I. Introduction

Article excerpt

Embedded in the national consciousness, espoused by folklore and the media, is the notion that rural families live the good life. (1) Fathers work the land to provide for the family while mothers attend to domestic chores, and children play safely in wide-open spaces. The lifestyle is simple and tranquil. (2) According to these popular notions, even rural folks who are poor remain insulated from the difficulties that plague poor urban families. (3) Rural families, so the storyline goes, can provide for themselves through self-provisioning and the informal economy. (4) Their cost of living is low, (5) and crime is rare. (6)

Despite such nostalgic images of rural America, (7) structural challenges prevent many rural families from flourishing. (8) Compared to their metropolitan counterparts, nonmetropolitan families are more likely to live in poverty (9) and to face unemployment or under-employment. (10) Declining populations, eroding infrastructure, and economic instability plague many rural locales. (11) Further, rural spatiality contributes to families' immobility, making it difficult for them to gain access to public services and also to move to places with more services to offer. (12) A rural parent attempting to care for her children may find that inadequate housing, a dearth of acceptable and affordable childcare, and limited transportation options hamper her efforts. (13)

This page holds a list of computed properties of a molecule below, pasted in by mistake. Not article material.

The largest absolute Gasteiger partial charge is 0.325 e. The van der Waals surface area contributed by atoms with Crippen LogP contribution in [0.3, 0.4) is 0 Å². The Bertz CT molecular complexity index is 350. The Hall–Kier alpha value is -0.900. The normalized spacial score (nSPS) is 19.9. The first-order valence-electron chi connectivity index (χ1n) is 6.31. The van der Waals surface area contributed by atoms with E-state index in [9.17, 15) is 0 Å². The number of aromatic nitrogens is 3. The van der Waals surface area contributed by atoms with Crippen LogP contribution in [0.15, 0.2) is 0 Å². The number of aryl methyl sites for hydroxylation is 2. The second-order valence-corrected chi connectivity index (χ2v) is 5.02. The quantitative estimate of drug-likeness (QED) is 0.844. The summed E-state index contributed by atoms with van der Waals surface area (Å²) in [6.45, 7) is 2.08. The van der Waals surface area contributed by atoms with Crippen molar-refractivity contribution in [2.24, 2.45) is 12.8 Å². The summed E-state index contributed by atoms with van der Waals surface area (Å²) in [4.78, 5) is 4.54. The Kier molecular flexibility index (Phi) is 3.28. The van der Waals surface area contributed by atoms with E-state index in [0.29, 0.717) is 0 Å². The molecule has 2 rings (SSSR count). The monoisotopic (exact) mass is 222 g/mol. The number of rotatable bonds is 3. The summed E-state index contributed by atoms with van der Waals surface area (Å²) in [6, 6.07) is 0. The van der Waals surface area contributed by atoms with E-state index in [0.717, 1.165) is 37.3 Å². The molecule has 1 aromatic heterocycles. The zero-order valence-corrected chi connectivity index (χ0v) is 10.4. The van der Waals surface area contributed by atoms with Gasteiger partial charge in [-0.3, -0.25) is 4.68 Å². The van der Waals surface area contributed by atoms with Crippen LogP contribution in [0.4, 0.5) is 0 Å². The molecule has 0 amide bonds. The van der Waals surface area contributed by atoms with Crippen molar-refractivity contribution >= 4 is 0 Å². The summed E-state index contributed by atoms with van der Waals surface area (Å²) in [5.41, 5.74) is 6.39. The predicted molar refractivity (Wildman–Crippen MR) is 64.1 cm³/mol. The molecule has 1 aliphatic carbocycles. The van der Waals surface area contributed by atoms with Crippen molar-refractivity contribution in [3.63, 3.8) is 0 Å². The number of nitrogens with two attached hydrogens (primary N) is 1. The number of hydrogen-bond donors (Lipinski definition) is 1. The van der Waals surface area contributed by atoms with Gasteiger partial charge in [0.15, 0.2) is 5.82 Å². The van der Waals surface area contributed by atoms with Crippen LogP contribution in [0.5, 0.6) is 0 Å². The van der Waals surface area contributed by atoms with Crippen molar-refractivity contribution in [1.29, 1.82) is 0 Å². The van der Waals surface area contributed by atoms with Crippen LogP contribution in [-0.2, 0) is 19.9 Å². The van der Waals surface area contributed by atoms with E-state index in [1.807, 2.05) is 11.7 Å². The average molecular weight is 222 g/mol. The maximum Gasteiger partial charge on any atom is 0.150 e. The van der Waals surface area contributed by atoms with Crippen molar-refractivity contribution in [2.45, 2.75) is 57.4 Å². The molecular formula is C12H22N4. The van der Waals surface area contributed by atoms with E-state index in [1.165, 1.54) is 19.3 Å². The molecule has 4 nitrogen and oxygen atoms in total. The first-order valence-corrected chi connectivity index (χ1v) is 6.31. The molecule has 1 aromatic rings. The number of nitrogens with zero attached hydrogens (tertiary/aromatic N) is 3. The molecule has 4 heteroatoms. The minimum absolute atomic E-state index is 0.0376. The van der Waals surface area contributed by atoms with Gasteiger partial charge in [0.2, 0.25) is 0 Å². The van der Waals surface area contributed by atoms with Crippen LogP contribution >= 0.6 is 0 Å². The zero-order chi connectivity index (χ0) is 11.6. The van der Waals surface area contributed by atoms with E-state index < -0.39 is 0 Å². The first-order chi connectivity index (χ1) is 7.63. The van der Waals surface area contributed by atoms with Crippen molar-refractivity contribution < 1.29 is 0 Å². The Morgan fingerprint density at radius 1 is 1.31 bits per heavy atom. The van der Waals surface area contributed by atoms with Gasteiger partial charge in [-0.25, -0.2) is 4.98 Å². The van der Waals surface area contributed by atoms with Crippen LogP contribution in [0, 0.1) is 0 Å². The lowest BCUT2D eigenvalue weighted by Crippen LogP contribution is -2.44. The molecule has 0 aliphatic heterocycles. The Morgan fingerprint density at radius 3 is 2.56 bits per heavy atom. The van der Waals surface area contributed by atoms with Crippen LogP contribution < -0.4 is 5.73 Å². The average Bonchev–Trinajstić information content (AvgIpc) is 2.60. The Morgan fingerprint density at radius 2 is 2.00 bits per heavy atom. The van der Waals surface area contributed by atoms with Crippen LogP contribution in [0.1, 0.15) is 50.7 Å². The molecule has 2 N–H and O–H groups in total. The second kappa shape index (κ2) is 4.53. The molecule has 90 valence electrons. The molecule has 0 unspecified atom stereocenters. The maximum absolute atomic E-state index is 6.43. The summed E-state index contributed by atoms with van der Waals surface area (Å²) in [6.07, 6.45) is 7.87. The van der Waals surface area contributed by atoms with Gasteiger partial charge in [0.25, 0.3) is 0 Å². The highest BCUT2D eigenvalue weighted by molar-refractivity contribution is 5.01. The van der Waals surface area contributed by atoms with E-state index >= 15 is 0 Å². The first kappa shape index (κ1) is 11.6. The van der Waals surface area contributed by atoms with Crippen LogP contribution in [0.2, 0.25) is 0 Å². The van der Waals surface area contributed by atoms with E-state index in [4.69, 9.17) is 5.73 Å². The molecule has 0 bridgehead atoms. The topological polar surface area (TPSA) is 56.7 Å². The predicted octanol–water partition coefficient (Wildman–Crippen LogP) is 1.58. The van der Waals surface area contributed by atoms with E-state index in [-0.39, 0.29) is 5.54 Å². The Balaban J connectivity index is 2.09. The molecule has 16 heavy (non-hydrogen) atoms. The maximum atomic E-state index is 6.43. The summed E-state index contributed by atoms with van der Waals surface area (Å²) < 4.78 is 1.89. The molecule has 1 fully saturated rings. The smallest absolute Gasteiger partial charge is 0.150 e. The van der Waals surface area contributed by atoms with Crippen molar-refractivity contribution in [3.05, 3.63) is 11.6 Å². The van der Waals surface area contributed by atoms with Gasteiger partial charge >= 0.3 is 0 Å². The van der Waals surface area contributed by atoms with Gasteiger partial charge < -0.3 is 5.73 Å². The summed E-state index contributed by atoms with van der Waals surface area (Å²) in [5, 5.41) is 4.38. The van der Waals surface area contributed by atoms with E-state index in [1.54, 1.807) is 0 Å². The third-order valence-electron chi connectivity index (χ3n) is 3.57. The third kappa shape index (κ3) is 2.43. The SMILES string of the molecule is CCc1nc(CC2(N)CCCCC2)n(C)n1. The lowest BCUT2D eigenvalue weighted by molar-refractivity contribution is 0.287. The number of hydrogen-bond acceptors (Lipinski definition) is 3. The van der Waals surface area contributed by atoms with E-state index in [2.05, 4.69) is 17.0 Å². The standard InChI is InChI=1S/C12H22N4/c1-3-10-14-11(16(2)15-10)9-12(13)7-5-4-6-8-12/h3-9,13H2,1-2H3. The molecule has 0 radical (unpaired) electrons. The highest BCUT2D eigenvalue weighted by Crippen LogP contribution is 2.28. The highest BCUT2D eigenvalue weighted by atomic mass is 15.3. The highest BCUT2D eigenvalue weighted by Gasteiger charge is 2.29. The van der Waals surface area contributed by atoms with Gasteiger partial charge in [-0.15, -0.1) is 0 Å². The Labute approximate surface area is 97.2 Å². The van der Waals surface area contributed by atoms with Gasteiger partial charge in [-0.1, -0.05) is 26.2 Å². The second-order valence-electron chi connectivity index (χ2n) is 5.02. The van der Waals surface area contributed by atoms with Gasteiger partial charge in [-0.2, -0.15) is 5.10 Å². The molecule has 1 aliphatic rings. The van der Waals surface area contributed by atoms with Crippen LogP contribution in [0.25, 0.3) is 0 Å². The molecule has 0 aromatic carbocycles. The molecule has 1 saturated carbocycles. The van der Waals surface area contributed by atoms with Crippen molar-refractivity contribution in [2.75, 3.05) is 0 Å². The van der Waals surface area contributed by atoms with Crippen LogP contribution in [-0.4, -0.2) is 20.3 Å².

When rural parents struggle, their neighbors and communities judge them--and so may the state. When law and legal institutions judge rural parents, those parents may find their parental rights terminated in decisions in which place-related scrutiny plays a role. That scrutiny implicates a range of issues, from the physical characteristics of the parents' dwelling to its geographic location. (14)

This Article considers the role of place in the termination of parental rights in rural and nonmetropolitan contexts and offers three critiques of the state's intervention in disadvantaged rural families. First, many states assert that poverty alone is not a legitimate reason for removing a child or terminating parental rights, but in practice children often are removed from their parents solely on that basis. other scholars have made this point, but we focus on the particular impact on rural families due to high nonmetropolitan poverty rates and the added challenges that rural spatiality and its social consequences pose for these families. As a related matter, we assert that courts sometimes use rurality as a proxy for poverty to justify child removal and termination of parental rights when law forbids such actions based on poverty alone. Second, we observe that courts sometimes make decisions based on rural stereotypes, and these decisions may disserve rural families. Third, and in a similar vein, courts sometimes fail to account for rural realities when making child welfare decisions about populations and circumstances with which they may be less familiar. …